Ovarian cancer is cancer that starts in the ovaries. The ovaries are the female reproductive organs that produce eggs.
Cancer - ovaries
Causes, incidence, and risk factors
Ovarian cancer is the fifth most common cancer among women. It causes more deaths than any other type of female reproductive cancer.
The cause is unknown.
Risk of developing ovarian cancer may be due to:
The fewer children a woman has and the later in life she gives birth, the higher her risk of ovarian cancer.
Certain gene problems (defects in the BRCA1 or BRCA2 genes) are responsible for a small number of ovarian cancer cases.
Women who have had breast cancer or have a family history of breast or ovarian cancer have an increased risk of ovarian cancer.
Women who take estrogen replacement only (not with progesterone) for 5 years or more may have a high risk of ovarian cancer. Birth control pills, however, decrease the risk of ovarian cancer.
Fertility drugs probably do not increase the risk of ovarian cancer.
Older women are at highest risk of developing ovarian cancer. Most deaths from ovarian cancer occur in women age 55 and older.
Ovarian cancer symptoms are often vague. Women and their doctors often blame the symptoms on other, more common conditions. By the time the cancer is diagnosed, the tumor has often spread beyond the ovaries.
See your doctor if you have the following symptoms on a daily basis for more than a few weeks:
Removal of both ovaries and fallopian tubes (bilateral salpingo-oophorectomy)
Partial or complete removal of the omentum, the fatty layer that covers and pads organs in the abdomen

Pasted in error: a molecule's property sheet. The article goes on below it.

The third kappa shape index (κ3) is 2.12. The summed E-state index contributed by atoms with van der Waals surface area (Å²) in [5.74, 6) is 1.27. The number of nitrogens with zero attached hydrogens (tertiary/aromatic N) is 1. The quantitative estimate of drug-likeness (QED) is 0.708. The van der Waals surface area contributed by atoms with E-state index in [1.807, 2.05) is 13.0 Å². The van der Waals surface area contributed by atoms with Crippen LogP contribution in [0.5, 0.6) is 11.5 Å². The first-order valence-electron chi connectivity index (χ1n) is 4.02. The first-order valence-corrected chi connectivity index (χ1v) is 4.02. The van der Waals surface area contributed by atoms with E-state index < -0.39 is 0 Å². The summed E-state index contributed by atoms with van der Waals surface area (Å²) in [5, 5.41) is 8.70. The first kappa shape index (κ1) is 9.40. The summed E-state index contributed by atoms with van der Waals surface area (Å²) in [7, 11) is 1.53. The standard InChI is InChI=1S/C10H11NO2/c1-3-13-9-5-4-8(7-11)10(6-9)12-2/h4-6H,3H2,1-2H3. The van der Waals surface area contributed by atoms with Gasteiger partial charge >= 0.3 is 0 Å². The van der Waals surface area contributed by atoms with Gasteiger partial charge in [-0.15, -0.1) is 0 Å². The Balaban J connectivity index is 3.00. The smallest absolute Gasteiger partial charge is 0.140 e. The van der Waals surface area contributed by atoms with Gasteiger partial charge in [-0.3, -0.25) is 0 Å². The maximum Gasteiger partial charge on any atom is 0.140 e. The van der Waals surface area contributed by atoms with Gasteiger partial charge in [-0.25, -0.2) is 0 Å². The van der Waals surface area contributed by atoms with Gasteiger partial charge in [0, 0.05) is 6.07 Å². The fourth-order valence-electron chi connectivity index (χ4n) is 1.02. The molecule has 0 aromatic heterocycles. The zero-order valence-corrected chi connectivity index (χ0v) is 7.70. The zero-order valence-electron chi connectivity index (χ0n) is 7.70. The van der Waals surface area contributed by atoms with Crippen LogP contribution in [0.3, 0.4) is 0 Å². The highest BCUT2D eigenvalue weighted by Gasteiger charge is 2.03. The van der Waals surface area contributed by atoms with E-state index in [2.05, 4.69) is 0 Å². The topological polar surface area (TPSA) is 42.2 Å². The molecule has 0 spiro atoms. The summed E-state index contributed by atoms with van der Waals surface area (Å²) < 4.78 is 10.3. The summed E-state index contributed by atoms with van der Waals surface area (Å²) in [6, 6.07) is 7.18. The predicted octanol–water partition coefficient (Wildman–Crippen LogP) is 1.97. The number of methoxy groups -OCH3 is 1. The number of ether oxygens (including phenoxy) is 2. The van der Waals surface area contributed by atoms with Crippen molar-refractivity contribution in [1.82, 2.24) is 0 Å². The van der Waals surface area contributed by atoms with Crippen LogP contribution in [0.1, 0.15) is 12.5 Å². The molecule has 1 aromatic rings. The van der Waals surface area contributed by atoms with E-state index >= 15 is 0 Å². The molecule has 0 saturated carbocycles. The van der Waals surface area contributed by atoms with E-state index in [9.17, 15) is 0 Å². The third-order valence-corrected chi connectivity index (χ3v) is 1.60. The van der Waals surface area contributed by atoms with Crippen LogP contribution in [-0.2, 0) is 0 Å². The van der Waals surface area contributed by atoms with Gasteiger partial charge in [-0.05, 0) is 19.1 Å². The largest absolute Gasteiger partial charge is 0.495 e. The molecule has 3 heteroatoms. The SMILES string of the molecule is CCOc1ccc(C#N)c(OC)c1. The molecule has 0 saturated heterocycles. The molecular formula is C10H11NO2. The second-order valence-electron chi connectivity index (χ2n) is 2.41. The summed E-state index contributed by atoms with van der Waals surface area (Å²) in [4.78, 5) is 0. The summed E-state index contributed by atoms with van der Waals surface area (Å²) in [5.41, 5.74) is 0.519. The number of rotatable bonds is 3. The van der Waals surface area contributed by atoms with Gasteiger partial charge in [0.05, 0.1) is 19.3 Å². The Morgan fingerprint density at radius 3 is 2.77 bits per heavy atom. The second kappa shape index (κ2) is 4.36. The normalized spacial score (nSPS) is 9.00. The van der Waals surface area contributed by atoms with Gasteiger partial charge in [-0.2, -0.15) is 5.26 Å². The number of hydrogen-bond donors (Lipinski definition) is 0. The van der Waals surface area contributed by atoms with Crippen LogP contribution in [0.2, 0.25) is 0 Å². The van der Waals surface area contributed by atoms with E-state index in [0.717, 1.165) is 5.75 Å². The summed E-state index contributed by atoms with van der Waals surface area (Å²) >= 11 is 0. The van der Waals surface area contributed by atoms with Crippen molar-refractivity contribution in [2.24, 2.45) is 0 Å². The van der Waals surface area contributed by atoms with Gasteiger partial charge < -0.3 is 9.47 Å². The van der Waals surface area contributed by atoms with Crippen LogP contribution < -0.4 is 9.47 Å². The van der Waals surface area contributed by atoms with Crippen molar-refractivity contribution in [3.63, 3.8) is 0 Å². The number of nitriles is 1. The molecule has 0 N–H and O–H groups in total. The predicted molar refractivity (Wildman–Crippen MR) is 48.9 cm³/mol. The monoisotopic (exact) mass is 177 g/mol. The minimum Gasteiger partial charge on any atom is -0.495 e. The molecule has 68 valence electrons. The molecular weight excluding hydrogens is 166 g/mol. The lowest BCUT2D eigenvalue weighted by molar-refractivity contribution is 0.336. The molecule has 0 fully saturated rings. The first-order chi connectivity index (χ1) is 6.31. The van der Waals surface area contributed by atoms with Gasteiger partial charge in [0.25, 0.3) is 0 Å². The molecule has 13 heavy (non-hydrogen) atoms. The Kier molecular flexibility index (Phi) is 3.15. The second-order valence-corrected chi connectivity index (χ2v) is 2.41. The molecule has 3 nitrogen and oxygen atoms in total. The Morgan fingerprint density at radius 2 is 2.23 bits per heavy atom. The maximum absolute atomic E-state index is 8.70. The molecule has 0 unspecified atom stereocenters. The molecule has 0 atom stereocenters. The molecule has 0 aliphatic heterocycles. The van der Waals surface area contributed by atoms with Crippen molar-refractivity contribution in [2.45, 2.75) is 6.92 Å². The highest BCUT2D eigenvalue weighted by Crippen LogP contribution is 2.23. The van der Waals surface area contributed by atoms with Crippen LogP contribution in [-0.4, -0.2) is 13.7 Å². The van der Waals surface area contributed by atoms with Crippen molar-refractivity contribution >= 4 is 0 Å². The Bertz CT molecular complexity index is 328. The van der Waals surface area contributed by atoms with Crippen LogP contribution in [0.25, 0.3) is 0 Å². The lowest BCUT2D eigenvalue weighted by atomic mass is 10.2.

Examination, biopsy, or removal of the lymph nodes and other tissues in the pelvis and abdomen
Surgery done by a specialist in female organ cancers has been shown to result in a higher success rate.
Chemotherapy is used after surgery to treat any cancer that remains. Chemotherapy can also be used if the cancer comes back. Chemotherapy is most often given into the veins. Sometimes it is given directly into the abdominal cavity (intraperitoneal).
Contact your health care provider if you are a woman over 40 years old who has not recently had a pelvic exam. Routine pelvic exams are recommended for all women over 20 years old.
Call for an appointment with your provider if you have symptoms of ovarian cancer.
There are no standard recommendations for screening for ovarian cancer. Pelvic ultrasound or blood tests, such as the CA-125 has not been found to be effective and is not recommended.
BRCA gene testing may be done in women at high risk for ovarian cancer.
Removing the ovaries and tubes in women who have a problem in the BRCA1 or BRCA2 gene may reduce the risk of developing ovarian cancer. But ovarian cancer may still develop in other areas of the pelvis.
Armstrong D. Ovaries and fallopian tubes. In: Abeloff MD, Armitage JO, Niederhuber JE, et al. eds. Abeloff’s Clinical Oncology. 4th ed. Philadelphia, PA: Elsevier Churchill-Livingstone; 2008:chap 93.
Berek JS, Chalas E, Edelson M, Moore DH, Burke WM, Cliby WA, et al. Prophylactic and risk-reducing bilateral salpingo-oophorectomy: recommendations based on risk of ovarian cancer. Obstet Gynecol. 2010 Sep;116(3):733-43.
National Comprehensive Cancer Network. NCCN Clinical Practice Guidelines in Oncology (NCCN Guidelines): Ovarian cancer: including fallopian tube cancer and primary peritoneal cancer. Version 1.2013. Available at: http://www.nccn.org/professionals/physician_gls/pdf/ovarian.pdf. Accessed November 16, 2012.
Yi-Bin Chen, MD, Leukemia/Bone Marrow Transplant Program, Massachusetts General Hospital. Also reviewed by A.D.A.M. Health Solutions, Ebix, Inc., Editorial Team: David Zieve, MD, MHA, David R. Eltz, Stephanie Slon, and Nissi Wang.